Advancing desertification: future without water for southern Spain

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Gorafe desert desertification

Over the past decade, the number of areas in Spain actively suffering from desertification has tripled. The future seems bleak, especially in the south of the country, where the situation is most dire in absolute terms.

This is evident from a report by the Estación Experimental de Zonas Áridas EEZA). The final findings are expected this summer. Yet it is already clear that the situation is alarming. Water restrictions apply in many areas. Although recent rain has eased the situation somewhat, the worries for the coming months are far from over.

A growing problem

According to the EEZA’s decennial analyses, around 1% of Spain was an “actively degraded area” around 2010. That is a place where vegetation can no longer grow due to the changed climatic conditions.

Between 2010 and 2020, this percentage increased to 3%. This figure is expected to exceed 5% by the end of this decade. Please note that these figures only concern the geniuses who are deteriorating the fastest. If we look at the total desertified area, this well exceeds 20%.

The silent crisis of desertification

Desertification, the ultimate stage of ecological land degradation, mainly affects arid to semi-arid regions. On the one hand, it leads to the loss of fertile soil and on the other hand, to the inability of ecosystems to sustain themselves. This phenomenon, which affects vegetation, soil and water sources, eliminates any natural recovery mechanism.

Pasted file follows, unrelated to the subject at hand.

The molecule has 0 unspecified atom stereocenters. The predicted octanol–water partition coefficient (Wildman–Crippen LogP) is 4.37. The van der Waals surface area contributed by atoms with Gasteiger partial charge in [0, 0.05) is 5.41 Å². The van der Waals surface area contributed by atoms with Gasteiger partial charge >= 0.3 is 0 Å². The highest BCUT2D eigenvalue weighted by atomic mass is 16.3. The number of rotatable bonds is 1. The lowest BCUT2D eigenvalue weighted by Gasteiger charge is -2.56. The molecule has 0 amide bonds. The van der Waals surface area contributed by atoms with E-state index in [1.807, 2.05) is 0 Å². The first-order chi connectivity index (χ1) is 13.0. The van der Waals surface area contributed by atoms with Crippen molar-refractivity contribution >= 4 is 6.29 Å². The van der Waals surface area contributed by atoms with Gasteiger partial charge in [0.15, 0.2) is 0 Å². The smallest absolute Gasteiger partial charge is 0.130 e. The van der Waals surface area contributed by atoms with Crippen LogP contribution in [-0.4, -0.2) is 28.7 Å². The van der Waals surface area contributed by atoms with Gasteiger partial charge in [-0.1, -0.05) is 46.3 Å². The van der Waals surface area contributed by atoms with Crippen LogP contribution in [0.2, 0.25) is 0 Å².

This development symbolises the visible consequences of climate change. Moreover, it also poses a huge economic, social and environmental burden. Despite years of warnings, it remains a challenge to quantify the scale of this problem.

Cogesa Expats

Problem hidden by agricultural progress

Advances in agricultural productivity have long masked massive losses of fertile land. Worldwide, this amounted to 24 billion tons of fertile soil per year in the first two decades of this century. That loss is comparable to the entire agricultural area of the United States. This problem, caused by a complex mix of factors, remains largely invisible.

Agriculture is once again in the spotlight

The link between intensive agriculture and desertification is undeniable. Irrigated agriculture in particular has been identified as a critical factor in the accelerated degradation of several areas. This includes the Ebro Valley, the dehesa of Extremadura and the southeast of the Iberian Peninsula.

The cause is not so much irrigation itself, but the short-term vision of “making money for the sake of making money”. There is a lack of adequate monitoring and regulation here. This has led to a “use and throw away” culture in agriculture as it leaves the soil in worse condition than before.

Murcia and Almería: On the way to become deserts

Murcia, with almost its entire territory vulnerable to desertification, shows the urgency of the problem. After Murcia, Castilla-La Mancha and Extremadura follow. Spain, an agricultural power, balances on a fragile foundation of environmental, labour, financial and social pillars. writes that if Spain is to maintain its position as the “vegetable garden of Europe,” there is an urgent need for one of the most ambitious industrial modernisations in Spanish history. According to the medium, there is also a lack of social awareness about the seriousness of this ecological crisis.

Also read: Climate change Spain: Dry showers, empty pools, jellyfish and 50º in beach bar

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